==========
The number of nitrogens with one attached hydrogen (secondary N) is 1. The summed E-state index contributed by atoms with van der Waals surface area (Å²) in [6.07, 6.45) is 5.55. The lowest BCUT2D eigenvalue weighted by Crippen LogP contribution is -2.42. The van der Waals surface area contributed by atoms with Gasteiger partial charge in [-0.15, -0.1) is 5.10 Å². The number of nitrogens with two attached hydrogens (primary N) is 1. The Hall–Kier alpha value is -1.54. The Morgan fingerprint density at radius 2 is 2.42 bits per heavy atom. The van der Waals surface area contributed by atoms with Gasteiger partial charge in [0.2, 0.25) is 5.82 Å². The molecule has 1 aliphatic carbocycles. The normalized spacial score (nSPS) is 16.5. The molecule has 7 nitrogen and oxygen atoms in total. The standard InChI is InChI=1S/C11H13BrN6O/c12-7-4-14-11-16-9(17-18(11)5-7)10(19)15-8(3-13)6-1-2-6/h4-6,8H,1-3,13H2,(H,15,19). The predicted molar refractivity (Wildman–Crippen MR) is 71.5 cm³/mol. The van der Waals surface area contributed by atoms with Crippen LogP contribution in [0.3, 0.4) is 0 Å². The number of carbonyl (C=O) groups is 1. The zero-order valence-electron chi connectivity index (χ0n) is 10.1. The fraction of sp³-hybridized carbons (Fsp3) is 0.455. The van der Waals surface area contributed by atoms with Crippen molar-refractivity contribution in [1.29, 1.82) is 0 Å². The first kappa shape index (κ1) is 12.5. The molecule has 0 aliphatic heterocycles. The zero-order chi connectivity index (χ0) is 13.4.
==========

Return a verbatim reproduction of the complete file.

The number of nitrogens with one attached hydrogen (secondary N) is 1. The summed E-state index contributed by atoms with van der Waals surface area (Å²) in [6.07, 6.45) is 5.55. The lowest BCUT2D eigenvalue weighted by Crippen LogP contribution is -2.42. The van der Waals surface area contributed by atoms with Gasteiger partial charge in [-0.15, -0.1) is 5.10 Å². The number of nitrogens with two attached hydrogens (primary N) is 1. The Hall–Kier alpha value is -1.54. The Morgan fingerprint density at radius 2 is 2.42 bits per heavy atom. The van der Waals surface area contributed by atoms with Gasteiger partial charge in [0.2, 0.25) is 5.82 Å². The molecule has 1 aliphatic carbocycles. The normalized spacial score (nSPS) is 16.5. The molecule has 7 nitrogen and oxygen atoms in total. The standard InChI is InChI=1S/C11H13BrN6O/c12-7-4-14-11-16-9(17-18(11)5-7)10(19)15-8(3-13)6-1-2-6/h4-6,8H,1-3,13H2,(H,15,19). The predicted molar refractivity (Wildman–Crippen MR) is 71.5 cm³/mol. The van der Waals surface area contributed by atoms with Crippen LogP contribution in [0.3, 0.4) is 0 Å². The number of carbonyl (C=O) groups is 1. The zero-order valence-electron chi connectivity index (χ0n) is 10.1. The fraction of sp³-hybridized carbons (Fsp3) is 0.455. The van der Waals surface area contributed by atoms with Crippen molar-refractivity contribution in [1.29, 1.82) is 0 Å². The first kappa shape index (κ1) is 12.5. The molecule has 0 aliphatic heterocycles. The zero-order chi connectivity index (χ0) is 13.4.